Although bariatric surgery rose in popularity among adolescents from 2000 to 2003, the rate of inpatient bariatric surgery has remained relatively flat since then, with 2.4 procedures performed for every 100,000 adolescents in 2009, according to a study published online December 17 in the Archives of Pediatric & Adolescent Medicine.
Deirdre C. Kelleher, MD, from the Division of General and Thoracic Surgery, Joseph E. Robert Jr Center for Surgical Care, Children's National Medical Center, Washington, DC, and colleagues found that the rate of inpatient surgeries stabilized, after rising from 0.8 per 100,000 in 2000 to 2.3 per 100,000 in 2003 (328 vs 987 procedures), despite an increase in adolescent obesity.
"Despite the suggestion that adolescent bariatric surgery has increased in popularity and continued to grow exponentially, inpatient surgery use leveled off from 2003 through 2009, reaching a plateau of about 1000 procedures annually," the authors write. The surgical rate in adolescents mirrors the data for adults, the authors note.
What has changed in adolescent inpatient bariatric surgery is the kind of procedures favored, the authors report. In 2000, 90.6% of inpatient bariatric procedures in teenagers were open Roux-en-Y gastric bypass (RYGB). By 2009, only 7.0% were open RYGB procedures. Although the US Food and Drug Administration has not approved the use of laparoscopic adjustable gastric bands (LAGB) in adolescents younger than 18 years, their use encompassed nearly a third of all inpatient procedures (32.1%) in 2009. Of the rest of the procedures performed in 2009, 60.6% of inpatient surgeries were laparoscopic RYGB.
The researchers conducted a retrospective cross-sectional analysis of data from the Healthcare Cost and Utilization Project Kids' Inpatient Database (KID), which tallies inpatient hospitalization information for those younger than 21 years. The study was based on information from 2000, 2003, 2006, and 2009. Because KID data only address hospital discharges, the increasing role of outpatient surgery for LAGB procedures is not reflected in the numbers, the authors note.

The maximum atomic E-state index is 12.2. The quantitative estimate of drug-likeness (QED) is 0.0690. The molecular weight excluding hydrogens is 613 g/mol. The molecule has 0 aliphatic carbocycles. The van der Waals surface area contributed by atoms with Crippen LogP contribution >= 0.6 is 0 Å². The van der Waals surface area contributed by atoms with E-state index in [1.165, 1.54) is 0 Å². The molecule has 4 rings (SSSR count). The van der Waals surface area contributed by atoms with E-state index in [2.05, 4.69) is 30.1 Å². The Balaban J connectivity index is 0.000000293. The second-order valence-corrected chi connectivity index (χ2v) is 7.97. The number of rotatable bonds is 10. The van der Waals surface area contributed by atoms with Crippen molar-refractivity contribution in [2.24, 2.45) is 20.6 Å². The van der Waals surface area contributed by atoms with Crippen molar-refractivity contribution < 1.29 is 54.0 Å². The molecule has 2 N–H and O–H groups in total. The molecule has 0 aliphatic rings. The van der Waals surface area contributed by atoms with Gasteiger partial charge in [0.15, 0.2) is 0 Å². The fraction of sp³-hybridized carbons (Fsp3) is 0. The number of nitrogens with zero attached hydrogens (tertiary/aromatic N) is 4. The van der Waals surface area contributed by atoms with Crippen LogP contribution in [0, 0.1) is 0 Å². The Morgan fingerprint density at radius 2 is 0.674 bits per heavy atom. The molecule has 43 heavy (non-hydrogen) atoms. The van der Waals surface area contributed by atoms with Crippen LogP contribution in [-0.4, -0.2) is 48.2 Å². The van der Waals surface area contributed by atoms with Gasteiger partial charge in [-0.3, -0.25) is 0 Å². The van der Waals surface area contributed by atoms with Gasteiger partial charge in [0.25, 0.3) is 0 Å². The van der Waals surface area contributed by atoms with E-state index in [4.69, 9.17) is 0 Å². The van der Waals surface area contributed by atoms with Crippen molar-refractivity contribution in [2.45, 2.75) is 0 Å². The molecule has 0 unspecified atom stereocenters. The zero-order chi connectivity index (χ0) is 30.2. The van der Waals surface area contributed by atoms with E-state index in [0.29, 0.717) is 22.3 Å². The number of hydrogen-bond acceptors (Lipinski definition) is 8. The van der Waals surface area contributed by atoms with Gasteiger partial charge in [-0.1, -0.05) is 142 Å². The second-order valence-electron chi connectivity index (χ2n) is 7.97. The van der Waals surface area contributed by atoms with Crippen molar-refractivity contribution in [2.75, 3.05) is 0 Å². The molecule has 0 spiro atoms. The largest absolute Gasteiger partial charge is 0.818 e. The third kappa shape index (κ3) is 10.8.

KID statistics show that the number of adolescent inpatient bariatric procedures rose sharply from 328 procedures (95% confidence interval [CI], 239 - 417 procedures; P < .001) in 2000 to 987 procedures (95% CI, 839 - 1135 procedures) in 2003 but remained relatively constant in 2006 (925 procedures; 95% CI, 769 - 1081 procedures) and 2009 (1009 procedures; 95% CI, 850 - 1168 procedures).
Bariatric surgery was performed in patients as young as 12 years but was more often performed in 18- and 19-year-olds (70.8% in 2003 and 77.5% in 2009; P = .03.) In 2000, 226 of the 328 patients were aged 18 to 19 years, and 102 were aged 10 to 17 years (P < .001). In 2009, 781 of the 1009 were in the 18- to 19-year age group and 228 were in the 10- to 17-year category.
More than 70% of the patients were girls in all years: 77.9% in 2000, 76.1% in 2003, 76.8% in 2006, and 74.0% in 2009.
Patients were more likely to have 2 or more comorbidities in 2009 than in earlier years. In 2003, 18.3% of the participants had 2 or more comorbidities compared with 25.2% in 2009 (P = .005). The main comorbidities were chronic pulmonary disease, hypertension, diabetes, depression, liver disease, and hypothyroidism.
Initially, adolescent bariatric patients tended to come from higher-income Zip codes: Only 7.6% of patients in 2000 were from the lowest-income Zip codes, whereas 43.4% came from the highest-income areas. By 2009, however, the income distribution was more even, with 27.3% from the highest-income Zip codes and 24.1% from the lowest-income areas.
The authors note that the reasons for the plateau are unclear but may be in part a result of physician attitude. Recommendations and regulations put in place in 2003 to protect adolescents may have caused physicians to limit referrals for surgery. "Hesitancy to refer adolescents may have been warranted in the early development of bariatric surgery; however, increasing evidence suggests that weight loss procedures are as safe and effective in adolescents as they are in adults," the authors write. "In this study we observed a low complication rate and no in-hospital deaths, despite the increasing prevalence of comorbidities among those undergoing surgery."
In addition, the observations that most procedures are paid for by private insurance and few patients are boys suggest there are economic and social barriers to the procedure, the authors note.
Arch Pediatr Adolesc Med. Published online December 17, 2012. Abstract
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